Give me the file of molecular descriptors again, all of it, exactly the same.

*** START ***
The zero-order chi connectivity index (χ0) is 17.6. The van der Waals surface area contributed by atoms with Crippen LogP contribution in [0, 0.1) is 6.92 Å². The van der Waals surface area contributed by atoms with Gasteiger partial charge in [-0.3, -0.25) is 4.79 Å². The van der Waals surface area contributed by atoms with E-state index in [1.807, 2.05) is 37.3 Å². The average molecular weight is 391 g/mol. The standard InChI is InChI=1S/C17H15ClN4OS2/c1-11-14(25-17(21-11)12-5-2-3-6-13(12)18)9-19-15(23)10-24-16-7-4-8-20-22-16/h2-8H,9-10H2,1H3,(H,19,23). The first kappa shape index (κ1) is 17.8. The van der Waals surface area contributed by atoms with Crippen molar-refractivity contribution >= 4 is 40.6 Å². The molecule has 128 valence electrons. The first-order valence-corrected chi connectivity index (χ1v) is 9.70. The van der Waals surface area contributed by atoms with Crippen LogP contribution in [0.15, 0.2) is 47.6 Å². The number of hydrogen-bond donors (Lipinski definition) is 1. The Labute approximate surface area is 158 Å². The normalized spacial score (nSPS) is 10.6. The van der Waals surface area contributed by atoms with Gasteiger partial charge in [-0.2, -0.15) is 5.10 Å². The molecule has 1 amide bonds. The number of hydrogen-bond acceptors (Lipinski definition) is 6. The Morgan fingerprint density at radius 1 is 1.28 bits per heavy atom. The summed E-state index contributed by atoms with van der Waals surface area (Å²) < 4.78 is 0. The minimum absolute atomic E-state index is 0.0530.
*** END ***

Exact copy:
The zero-order chi connectivity index (χ0) is 17.6. The van der Waals surface area contributed by atoms with Crippen LogP contribution in [0, 0.1) is 6.92 Å². The van der Waals surface area contributed by atoms with Gasteiger partial charge in [-0.3, -0.25) is 4.79 Å². The van der Waals surface area contributed by atoms with E-state index in [1.807, 2.05) is 37.3 Å². The average molecular weight is 391 g/mol. The standard InChI is InChI=1S/C17H15ClN4OS2/c1-11-14(25-17(21-11)12-5-2-3-6-13(12)18)9-19-15(23)10-24-16-7-4-8-20-22-16/h2-8H,9-10H2,1H3,(H,19,23). The first kappa shape index (κ1) is 17.8. The van der Waals surface area contributed by atoms with Crippen molar-refractivity contribution >= 4 is 40.6 Å². The molecule has 128 valence electrons. The first-order valence-corrected chi connectivity index (χ1v) is 9.70. The van der Waals surface area contributed by atoms with Crippen LogP contribution in [0.15, 0.2) is 47.6 Å². The number of hydrogen-bond donors (Lipinski definition) is 1. The Labute approximate surface area is 158 Å². The normalized spacial score (nSPS) is 10.6. The van der Waals surface area contributed by atoms with Gasteiger partial charge in [-0.2, -0.15) is 5.10 Å². The molecule has 1 amide bonds. The number of hydrogen-bond acceptors (Lipinski definition) is 6. The Morgan fingerprint density at radius 1 is 1.28 bits per heavy atom. The summed E-state index contributed by atoms with van der Waals surface area (Å²) < 4.78 is 0. The minimum absolute atomic E-state index is 0.0530.